Clinical Pharmacokinetics

, Volume 42, Issue 11, pp 941–967 | Cite as

Pharmacokinetics of L-Carnitine

  • Allan M. EvansEmail author
  • Gianfranco Fornasini
Review Article


L-Carnitine is a naturally occurring compound that facilitates the transport of fatty acids into mitochondria for β-oxidation. Exogenous L-carnitine is used clinically for the treatment of carnitine deficiency disorders and a range of other conditions.

In humans, the endogenous carnitine pool, which comprises free L-carnitine and a range of short-, medium- and long-chain esters, is maintained by absorption of L-carnitine from dietary sources, biosynthesis within the body and extensive renal tubular reabsorption from glomerular filtrate. In addition, carrier-mediated transport ensures high tissue-to-plasma concentration ratios in tissues that depend critically on fatty acid oxidation. The absorption of L-carnitine after oral administration occurs partly via carrier-mediated transport and partly by passive diffusion. After oral doses of 1–6g, the absolute bioavailability is 5–18%. In contrast, the bioavailability of dietary L-carnitine may be as high as 75%. Therefore, pharmacological or supplemental doses of L-carnitine are absorbed less efficiently than the relatively smaller amounts present within a normal diet.

L-Carnitine and its short-chain esters do not bind to plasma proteins and, although blood cells contain L-carnitine, the rate of distribution between erythrocytes and plasma is extremely slow in whole blood. After intravenous administration, the initial distribution volume of L-carnitine is typically about 0.2–0.3 L/kg, which corresponds to extracellular fluid volume. There are at least three distinct pharmacokinetic compartments for L-carnitine, with the slowest equilibrating pool comprising skeletal and cardiac muscle.

L-Carnitine is eliminated from the body mainly via urinary excretion. Under baseline conditions, the renal clearance of L-carnitine (1–3 mL/min) is substantially less than glomerular filtration rate (GFR), indicating extensive (98–99%) tubular reabsorption. The threshold concentration for tubular reabsorption (above which the fractional reabsorption begins to decline) is about 40–60 µmol/L, which is similar to the endogenous plasma L-carnitine level. Therefore, the renal clearance of L-carnitine increases after exogenous administration, approaching GFR after high intravenous doses.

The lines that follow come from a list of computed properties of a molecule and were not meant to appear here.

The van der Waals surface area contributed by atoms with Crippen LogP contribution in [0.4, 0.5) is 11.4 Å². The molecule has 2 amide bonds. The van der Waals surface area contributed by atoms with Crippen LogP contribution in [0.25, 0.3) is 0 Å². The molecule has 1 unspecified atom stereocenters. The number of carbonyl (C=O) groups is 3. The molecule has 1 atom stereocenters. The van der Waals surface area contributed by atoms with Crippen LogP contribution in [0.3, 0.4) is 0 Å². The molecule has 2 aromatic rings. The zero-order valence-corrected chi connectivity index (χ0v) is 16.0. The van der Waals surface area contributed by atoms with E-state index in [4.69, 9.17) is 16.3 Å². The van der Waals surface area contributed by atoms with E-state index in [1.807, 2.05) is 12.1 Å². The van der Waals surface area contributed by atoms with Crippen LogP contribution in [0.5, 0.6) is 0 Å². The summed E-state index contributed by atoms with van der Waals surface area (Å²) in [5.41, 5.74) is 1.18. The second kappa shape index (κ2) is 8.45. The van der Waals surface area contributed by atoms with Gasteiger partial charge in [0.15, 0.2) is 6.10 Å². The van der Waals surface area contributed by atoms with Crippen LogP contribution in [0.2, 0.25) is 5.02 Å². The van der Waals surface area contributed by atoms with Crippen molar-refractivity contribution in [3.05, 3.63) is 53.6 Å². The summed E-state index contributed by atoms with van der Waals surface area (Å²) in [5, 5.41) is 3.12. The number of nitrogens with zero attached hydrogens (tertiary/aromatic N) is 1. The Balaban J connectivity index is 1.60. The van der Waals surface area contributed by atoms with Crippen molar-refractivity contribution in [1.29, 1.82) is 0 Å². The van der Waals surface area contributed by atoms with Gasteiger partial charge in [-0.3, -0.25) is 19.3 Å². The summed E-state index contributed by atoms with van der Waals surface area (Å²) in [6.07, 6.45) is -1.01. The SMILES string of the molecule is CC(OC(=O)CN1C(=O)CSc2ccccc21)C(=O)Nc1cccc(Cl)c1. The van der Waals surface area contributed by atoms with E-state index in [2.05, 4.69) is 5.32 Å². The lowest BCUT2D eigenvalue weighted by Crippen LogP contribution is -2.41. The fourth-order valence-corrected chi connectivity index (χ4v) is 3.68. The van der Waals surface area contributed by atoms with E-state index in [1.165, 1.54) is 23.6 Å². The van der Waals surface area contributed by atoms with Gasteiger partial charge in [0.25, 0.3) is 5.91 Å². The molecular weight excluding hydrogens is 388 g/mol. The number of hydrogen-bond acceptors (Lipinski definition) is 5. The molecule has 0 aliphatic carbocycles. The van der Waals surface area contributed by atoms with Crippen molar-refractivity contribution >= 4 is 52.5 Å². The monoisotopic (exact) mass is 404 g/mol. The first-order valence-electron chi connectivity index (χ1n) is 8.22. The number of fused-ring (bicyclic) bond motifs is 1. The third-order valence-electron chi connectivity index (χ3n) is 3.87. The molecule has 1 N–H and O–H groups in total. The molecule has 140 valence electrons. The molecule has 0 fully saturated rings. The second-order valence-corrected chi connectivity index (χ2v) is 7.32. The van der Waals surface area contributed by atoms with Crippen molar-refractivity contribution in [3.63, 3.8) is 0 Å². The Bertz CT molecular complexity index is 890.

Patients with primary carnitine deficiency display alterations in the renal handling of L-carnitine and/or the transport of the compound into muscle tissue. Similarly, many forms of secondary carnitine deficiency, including some drug-induced disorders, arise from impaired renal tubular reabsorption. Patients with end-stage renal disease undergoing dialysis can develop a secondary carnitine deficiency due to the unrestricted loss of L-carnitine through the dialyser, and L-carnitine has been used for treatment of some patients during long-term haemodialysis. Recent studies have started to shed light on the pharmacokinetics of L-carnitine when used in haemodialysis patients.


Carnitine High Performance Liquid Chromatography Method Carnitine Deficiency Renal Tubular Reabsorption Total Carnitine 
These keywords were added by machine and not by the authors. This process is experimental and the keywords may be updated as the learning algorithm improves.



The authors would like to thank Ms Wave Sewlall, Ms Lauren Graham and Ms Judy Inge for their expert assistance in the preparation of this manuscript. There were no sources of funding or conflicts of interest directly relevant to the content of this review.


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© Adis Data Information BV 2003

Authors and Affiliations

  1. 1.Centre for Pharmaceutical Research, School of Pharmaceutical, Molecular and Biomedical SciencesUniversity of South AustraliaAdelaideAustralia
  2. 2.Sigma-Tau Pharmaceuticals IncGaithersburgUSA

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